May 24, 2022 • 29M

EP 41: Brothers in Spoons: Odd Intersections of Food, Military, and War

Open in playerListen on);
Food lovers, Kim Baker and Leigh Olson, invite you on a storytelling journey exploring food memories, family recipes, food traditions, cuisines, cookery, and food history to discover how food connects, defines, and inspires us.
Episode details

In today’s As We Eat episode, Leigh and Kim explore how the realms of food and military intersect, both in times of war and in times of peace. From ration cards on the homefront to ceremonial cauldrons wielded by the Janissary Corps in the Ottoman Empire, the power of food affects how we grow, prepare, eat, and organize our military.

An eager school boy gets his first experience in using War Ration Book Two. U.S. National Archives and Records Administration

The Influences of Conflict on Food and Vice Versa

A “Kitchen Table” discussion held by members of the Oxford Food Symposium inspired our discussion today on how food influences military operations (and vice versa!) with a hard look at food rationing on the home-front in World War II and the story of an elite army corps that fashioned its ranks, uniform, and even their regimental symbol upon the kitchen.

Janissary Corps - elite soldiers of the Ottoman Empire whose regiments rallied around a bronze kazan (ceremonial cauldron) in a reflection of the value that food plays in a soldier’s life

Leigh takes us through some of her own family history as she examines the ration card that her mother’s family used in World War II, and together Leigh and Kim talk about family cooking traditions, such as the ever-present “grease jar” that persisted in our home long past those days of conflict.

The ever-preset bacon fat jar which still graces many a kitchen today. A vestige of the propaganda of WWII.

Kim shares the history of the Janissary Corps -  infamous army of the 14th - 18th Century Ottoman Empire whose identity is fashioned after the hierarchy of the kitchen, from uniforms to ranks to ceremonial rations from the Sultan’s kitchen. This example is offered in contrast to Chef August Escoffier’s 19th Century “Brigade de Cuisine” hierarchy developed from Escoffier’s own experience as Chef de Cuisine of the Rhine Army still commonly deployed in haute cuisine kitchens.

A Janissary in his uniform. Very often spoons were placed in the brim of the headpiece which signified of the Brotherhood of the Spoon.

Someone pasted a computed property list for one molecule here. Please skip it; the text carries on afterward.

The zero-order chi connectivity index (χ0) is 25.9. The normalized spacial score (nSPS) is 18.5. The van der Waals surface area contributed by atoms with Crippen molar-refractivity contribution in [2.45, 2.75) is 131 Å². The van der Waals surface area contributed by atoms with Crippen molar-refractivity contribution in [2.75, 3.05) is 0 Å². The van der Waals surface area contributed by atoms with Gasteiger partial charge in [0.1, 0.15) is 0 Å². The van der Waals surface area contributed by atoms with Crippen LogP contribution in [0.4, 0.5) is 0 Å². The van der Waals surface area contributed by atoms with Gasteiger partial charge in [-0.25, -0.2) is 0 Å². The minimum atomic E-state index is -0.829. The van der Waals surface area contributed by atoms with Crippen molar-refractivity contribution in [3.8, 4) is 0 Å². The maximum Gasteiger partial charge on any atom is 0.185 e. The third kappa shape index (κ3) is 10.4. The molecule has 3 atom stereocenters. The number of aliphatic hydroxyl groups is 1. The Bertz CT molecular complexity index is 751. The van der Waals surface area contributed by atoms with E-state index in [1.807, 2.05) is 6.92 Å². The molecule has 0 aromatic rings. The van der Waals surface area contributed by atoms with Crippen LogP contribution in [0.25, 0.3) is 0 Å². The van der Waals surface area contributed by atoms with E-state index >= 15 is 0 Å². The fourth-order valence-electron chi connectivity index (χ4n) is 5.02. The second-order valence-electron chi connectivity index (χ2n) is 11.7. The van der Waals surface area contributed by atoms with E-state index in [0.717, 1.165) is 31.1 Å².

Leave a comment

Episode Transcript

🎧 Click here for the full, interactive transcript of this episode 🎧

Sources We Found Helpful for this Episode 

Books We Think You’ll  Enjoy Reading

Episodes We Think You’ll Like

Join us in two weeks as we explore our newest national holiday, Juneteenth and the impact of African American culture on American cuisine.

If you’re enjoying the podcast, we would love to have you join our supporting subscribers. For just a few dollars, you can get access to exclusive content, including the Recipe Box Roulette “card game”, more in-depth articles, and recipes. You’ll also help keep our oven lights on!

We would love to connect with you, on Instagram @asweeat, join our new As We Eat community on Facebook, or subscribe to the As We Eat Journal.

Do you have a great idea 💡 for a show topic, a recipe 🥘 that you want to share, or just say “hi”👋🏻?  Send us an email at

Review As We Eat on Podchaser or Apple Podcast. We would like to know what you think.

And please subscribe to As We Eat, Going Places. Eric and Leigh will be traveling in their converted van sharing stories of food culture from the road.

👉🏻As We Eat, Going Places 👈🏻

Thank you for listening to the As We Eat Podcast. This post is public so share it with a friend - or three :)


As an Amazon Associate and member of other affiliate programs, we earn from qualifying purchases at no additional cost to you. This helps us to continue to bring you stories, history, and personal musings about food, cuisines, traditions, and recipes